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The Old Man and the Sea | Study Guide

Ernest Hemingway

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Course Hero. "The Old Man and the Sea Study Guide." May 17, 2017. Accessed June 6, 2023.


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The Old Man and the Sea | Motifs



The lions, a connection to youth and virility, are a recurring motif. The old man repeatedly dreams about lions playing on the beaches of his past. Their playfulness suggests Santiago sees them not as predators but as carefree creatures and part of his youth. Santiago returns to this dream each time he faces a seemingly insurmountable obstacle: on the night of the 84th day without a catch, on the open sea as the elements threaten to defeat him, and on the night he returns home without a catch yet again. Taking him back to his youth, the dream reminds him of his own vitality and strength, reenergizing his determination to keep going against all odds. Additionally, Santiago's dream of the lions at the very end of the story signals hope that Santiago's strength, perseverance, and skill will live on forever as Manolin will carry on his legacy.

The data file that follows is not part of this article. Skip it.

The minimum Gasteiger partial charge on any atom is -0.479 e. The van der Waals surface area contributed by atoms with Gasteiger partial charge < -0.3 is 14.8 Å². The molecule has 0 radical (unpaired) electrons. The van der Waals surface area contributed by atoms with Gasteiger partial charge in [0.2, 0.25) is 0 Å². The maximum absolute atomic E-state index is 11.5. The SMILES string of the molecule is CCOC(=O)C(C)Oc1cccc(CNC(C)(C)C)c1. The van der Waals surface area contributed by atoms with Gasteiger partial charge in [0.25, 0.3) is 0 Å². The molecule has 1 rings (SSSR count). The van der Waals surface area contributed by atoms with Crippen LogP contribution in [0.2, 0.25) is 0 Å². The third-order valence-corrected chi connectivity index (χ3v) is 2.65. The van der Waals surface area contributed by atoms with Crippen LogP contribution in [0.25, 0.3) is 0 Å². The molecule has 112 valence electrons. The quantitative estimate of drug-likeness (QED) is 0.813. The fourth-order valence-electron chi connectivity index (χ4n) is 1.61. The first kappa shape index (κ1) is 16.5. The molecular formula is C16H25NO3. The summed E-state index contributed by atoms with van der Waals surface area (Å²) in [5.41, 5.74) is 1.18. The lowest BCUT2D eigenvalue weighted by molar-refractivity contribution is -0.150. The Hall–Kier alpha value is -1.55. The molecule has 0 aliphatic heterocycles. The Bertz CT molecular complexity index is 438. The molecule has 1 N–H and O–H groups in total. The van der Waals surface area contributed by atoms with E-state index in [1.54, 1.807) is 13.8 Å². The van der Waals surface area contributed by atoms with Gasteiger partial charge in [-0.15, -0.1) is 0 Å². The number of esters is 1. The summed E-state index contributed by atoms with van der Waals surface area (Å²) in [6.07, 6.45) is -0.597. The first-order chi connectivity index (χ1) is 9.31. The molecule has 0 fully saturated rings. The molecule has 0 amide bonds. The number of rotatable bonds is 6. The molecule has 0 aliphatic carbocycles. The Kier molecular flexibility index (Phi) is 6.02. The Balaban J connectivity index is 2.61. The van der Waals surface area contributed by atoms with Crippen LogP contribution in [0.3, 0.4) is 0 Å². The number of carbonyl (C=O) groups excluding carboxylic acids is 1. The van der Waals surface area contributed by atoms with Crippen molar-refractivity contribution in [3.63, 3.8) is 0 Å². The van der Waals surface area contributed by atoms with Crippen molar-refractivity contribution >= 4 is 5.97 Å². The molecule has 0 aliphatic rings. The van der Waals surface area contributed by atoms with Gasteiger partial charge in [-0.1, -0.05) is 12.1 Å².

Santiago's Hands

Santiago's hands are mentioned several times throughout the story. When the old man first appears, they are full of age spots, hinting at the old man's age, and marked with scars, implying the physical toll a fisherman pays. In his struggle with the marlin, the old man suffers a new cut on one hand and a severe cramp in the other; however, he does not give up, and he fights through his pain. Suggestive of the wounds Christ suffered on the cross, the old man's scarred hands represent his willingness to endure pain and suffering. In the end it is his strong willpower that enables Santiago to survive his ordeal. Although he returns without his catch, the marlin's skeleton is a testament to his feat.

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